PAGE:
In-flight phone calls to become standard, say experts

Mobile connectivity is tipped to soon become an airline industry standard, allowing passengers to forgo their "seat phones" and make calls on their own cells.

Story highlights

  • Virgin Atlantic has introduced in-flight calls on transatlantic flights
  • New systems allow for mobile phones to be used on planes without affecting equipment
  • In-flight calling is still banned in the US, but some are tipping this to be overturned
  • Call charges are similar to international roaming rates

Switching off your cellphone during a flight will soon be a thing of the past, according to aviation experts, who are tipping in-flight mobile connectivity to become a standard feature of air travel.

Virgin Atlantic recently announced that passengers can make calls on their cellphones on the airline's Airbus A330 and Boeing 747 flying between London and New York. Call charges are similar to international roaming rates, and phones cannot be used during take off and landing.

But Virgin Atlantic isn't alone -- more than 100 other aircraft are currently equipped to allow calls to be made in the air.

The CEO of AeroMobile, which provides mobile connectivity to Emirates, Virgin Atlantic and Malaysian Airlines planes, said 1,000 aircraft would be fitted with the company's systems over the next three years. Lufthansa, Etihad, Turkish Airlines, Cathay Pacific, SAS and Gulf Air will all launch in-flight mobile offerings in coming months, he said.

"We believe this is going to be standard in most airlines," said Pal Bjordal, AeroMobile CEO. "You will have connectivity in the air in the same way you have connectivity on the ground."

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Its rival OnAir operates on 16 airlines, and says it will extend to 24 by the end of the year.

The AeroMobile system, which has been available on Emirates flights since 2008, allows for six calls to be made by passengers at any one time (soon to be upgraded to eight), and unlimited texts and data usage.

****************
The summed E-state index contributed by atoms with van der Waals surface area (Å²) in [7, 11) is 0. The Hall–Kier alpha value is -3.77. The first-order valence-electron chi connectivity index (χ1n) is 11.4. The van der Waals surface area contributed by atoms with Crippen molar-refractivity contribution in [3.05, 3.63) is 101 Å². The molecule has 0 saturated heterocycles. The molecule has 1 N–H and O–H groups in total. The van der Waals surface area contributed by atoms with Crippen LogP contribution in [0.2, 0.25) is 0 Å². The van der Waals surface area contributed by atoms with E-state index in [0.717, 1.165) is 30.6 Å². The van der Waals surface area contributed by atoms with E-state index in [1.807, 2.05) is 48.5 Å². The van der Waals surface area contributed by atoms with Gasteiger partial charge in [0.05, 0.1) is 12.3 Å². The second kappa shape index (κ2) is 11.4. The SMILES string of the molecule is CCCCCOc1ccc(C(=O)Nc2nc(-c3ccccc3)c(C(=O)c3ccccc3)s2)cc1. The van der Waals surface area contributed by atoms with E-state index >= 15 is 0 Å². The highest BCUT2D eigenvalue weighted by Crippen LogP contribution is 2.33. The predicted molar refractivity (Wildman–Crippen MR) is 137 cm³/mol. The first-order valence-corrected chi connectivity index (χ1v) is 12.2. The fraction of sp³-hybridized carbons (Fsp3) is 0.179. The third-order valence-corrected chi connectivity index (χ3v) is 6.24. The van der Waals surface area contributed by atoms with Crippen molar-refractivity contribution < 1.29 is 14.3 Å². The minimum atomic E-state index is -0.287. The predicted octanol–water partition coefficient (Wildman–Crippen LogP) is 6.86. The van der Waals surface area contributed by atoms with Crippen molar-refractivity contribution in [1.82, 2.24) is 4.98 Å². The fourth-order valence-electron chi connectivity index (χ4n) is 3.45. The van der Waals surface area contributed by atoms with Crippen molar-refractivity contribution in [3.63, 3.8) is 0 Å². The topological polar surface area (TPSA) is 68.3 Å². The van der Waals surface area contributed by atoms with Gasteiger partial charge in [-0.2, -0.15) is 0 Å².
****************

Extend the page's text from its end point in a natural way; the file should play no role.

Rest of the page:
For years, airlines have banned the use of cellphones citing their interference with onboard equipment. But Aeromobile's technology involves installing a small mobile base station on board to manage signal strength, and ensure calls do not interfere with flight systems.

Bjordal said research suggested about 20 cellphones were inadvertently left switched on during any given flight, and claimed that the company's technology actually reduced the signal strength of those active cellphones.

"If you switch on a cellphone on board, and there's no network, it will gradually increase the power it's transmitting because it's trying to get hooked on a network which doesn't exist," he said. "With our system on board, those cellphones will emit much less power."

The service is proving popular with passengers, with one passenger on Virgin Atlantic's fledgling service reportedly having sent 80 text messages during a single flight.

Aviation analyst Vaughn Cordle of AirlineForecasts tipped mobile connectivity to become standard across the industry, and the price of access to drop.

"This is clearly what business travelers need. Many leisure passengers may not want to pay for it though," he said. "But the technology is there, and if the airlines can get the volume up, they can most likely get the price down."

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But the technology will not be coming to all regions, at least in the short term. Despite being a leader in in-flight Wi-Fi, the United States bans the use of mobiles on flights, requiring that phones are switched off once they enter U.S. airspace.

Mary Kirby, editor of Airline Passenger Experience magazine, said the Federal Aviation Administration (FAA) was currently looking into the technology, and predicted the restrictions would be lifted in a matter of years.

"Once this technology is deemed safe by the FAA, they're going to have to join the rest of the world," she said. "Regulations are going to change whether people like it or not."

She said that despite the convenience of in-flight mobile connectivity, the impression she had gained from studies and social media reactions was that many Americans were opposed to calls being allowed on flights, because they were perceived as a nuisance.

But in the years that in-flight calling had been allowed in other regions, she knew of no instances of air rage connected to phone use -- something she attributed to airlines establishing good protocols around call etiquette.

"You can't legislate manners from a regulatory standpoint," she said. "Sooner or later, the arguments against mobile connectivity are going to fall away."

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